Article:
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  Field Notes From
Alien Invaders

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From Photographer

Melissa Farlow

Alien Invaders On Assignment

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From Author

Susan McGrath

In most cases these accounts are edited versions of a spoken interview. They have not been researched and may differ from the printed article.

Photographs by Mark Thiessen (top) and Joel Horn


Alien Invaders On Assignment Photographer Alien Invaders On Assignment Photographer
Alien Invaders

Field Notes From Photographer
Melissa Farlow

Best Worst Quirkiest
    Connections with people stand out as the most special moments. Two young girls on a taro farm in Maui charmed me. One day we went to Bird Island, a private sanctuary on a rocky peninsula near their home. I followed Leahi and Mikala on a walk with their grandmother through this mystical place. Their smiles and laughter are burned into my memory.
    Another moment came in North Dakota where I spent time on the Fritz ranch. Joe and Shannon are good souls—the kind of folks that make you want to be a better person. The scene was where neighbors and friends had gathered after pitching in to help them brand cattle. I was feeling a little sad about leaving when Joe ran out to the car to say goodbye. He offered me his hat. I was so surprised. It was such a sincere act of generosity. It fit his tall, rugged image, and he had broken it in. But his earnest smile made me want to accept the gift. I think of him and stand a little taller when I wear it.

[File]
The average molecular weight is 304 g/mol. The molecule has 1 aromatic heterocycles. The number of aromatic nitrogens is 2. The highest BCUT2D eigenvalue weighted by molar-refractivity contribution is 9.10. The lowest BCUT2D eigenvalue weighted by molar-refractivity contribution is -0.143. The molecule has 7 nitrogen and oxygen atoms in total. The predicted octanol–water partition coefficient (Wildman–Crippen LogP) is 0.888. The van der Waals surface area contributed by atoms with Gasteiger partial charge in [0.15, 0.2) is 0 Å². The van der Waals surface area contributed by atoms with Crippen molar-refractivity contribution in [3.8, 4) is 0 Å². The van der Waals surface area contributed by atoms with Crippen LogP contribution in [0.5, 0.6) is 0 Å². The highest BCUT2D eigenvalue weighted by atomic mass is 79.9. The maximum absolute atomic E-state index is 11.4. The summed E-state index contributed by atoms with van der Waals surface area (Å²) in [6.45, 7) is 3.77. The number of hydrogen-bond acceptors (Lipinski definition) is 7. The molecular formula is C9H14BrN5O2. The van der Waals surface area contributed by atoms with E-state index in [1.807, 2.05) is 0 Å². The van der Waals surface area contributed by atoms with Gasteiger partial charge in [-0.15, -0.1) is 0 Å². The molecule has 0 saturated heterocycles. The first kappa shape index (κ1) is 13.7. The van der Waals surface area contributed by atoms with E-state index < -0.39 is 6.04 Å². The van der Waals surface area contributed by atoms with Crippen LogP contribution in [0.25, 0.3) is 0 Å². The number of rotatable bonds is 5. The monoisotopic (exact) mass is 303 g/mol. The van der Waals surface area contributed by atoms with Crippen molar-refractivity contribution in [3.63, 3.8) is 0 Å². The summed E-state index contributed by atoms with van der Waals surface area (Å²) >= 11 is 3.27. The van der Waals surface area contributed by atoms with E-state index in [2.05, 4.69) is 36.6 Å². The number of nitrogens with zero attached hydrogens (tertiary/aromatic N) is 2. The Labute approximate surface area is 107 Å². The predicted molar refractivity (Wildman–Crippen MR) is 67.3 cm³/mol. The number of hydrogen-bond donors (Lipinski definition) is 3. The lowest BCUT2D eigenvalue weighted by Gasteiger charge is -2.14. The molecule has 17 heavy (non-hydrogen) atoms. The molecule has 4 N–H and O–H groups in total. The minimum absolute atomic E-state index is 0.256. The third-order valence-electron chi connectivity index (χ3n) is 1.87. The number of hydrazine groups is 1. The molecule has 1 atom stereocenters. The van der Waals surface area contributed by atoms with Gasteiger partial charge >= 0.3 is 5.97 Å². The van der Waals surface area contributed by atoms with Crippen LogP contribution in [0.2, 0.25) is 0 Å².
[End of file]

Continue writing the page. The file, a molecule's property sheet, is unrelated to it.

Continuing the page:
Each issue seemed so important to address in this story that it was tough to eliminate images. I always think of all the people involved—not only the subjects of the photographs but the folks who helped me. They'll never know how close a picture came to being published.  It's a painful process.

    I landed in Florida two hours before Hurricane Charley forced the airport to close, having serious doubts about my judgment of flying into the middle of a hurricane to spend the night in hotel for a reptile convention.
    While I checked whether the show was canceled, winds gusted and rain began slamming against the windows. I returned to my room and heard a high-pitched whine from under the door. A neighbor stopped me from entering. He had called security after he heard a terrible racket, thinking my sliding-glass door had blown in.
    A moment later, it was quiet. I entered, and warm humid air hit me. Papers had blown around the room, and two guards were wrestling the sliding-glass door. They managed to jam a Bic pen under the doorframe to secure it, and then they disappeared to answer another emergency. When I felt the building sway, I joined everyone camped in the ballroom downstairs. The hotel lost power, but the generator kicked in.
    Outside, the storm was at its peak. Traffic lights dangled from lines, and wind blew debris down the street, which looked like a river of swirling water.
    When the worst was over a few hours later, I walked up 12 flights to my room with dread. To my surprise, the Bic pen held.


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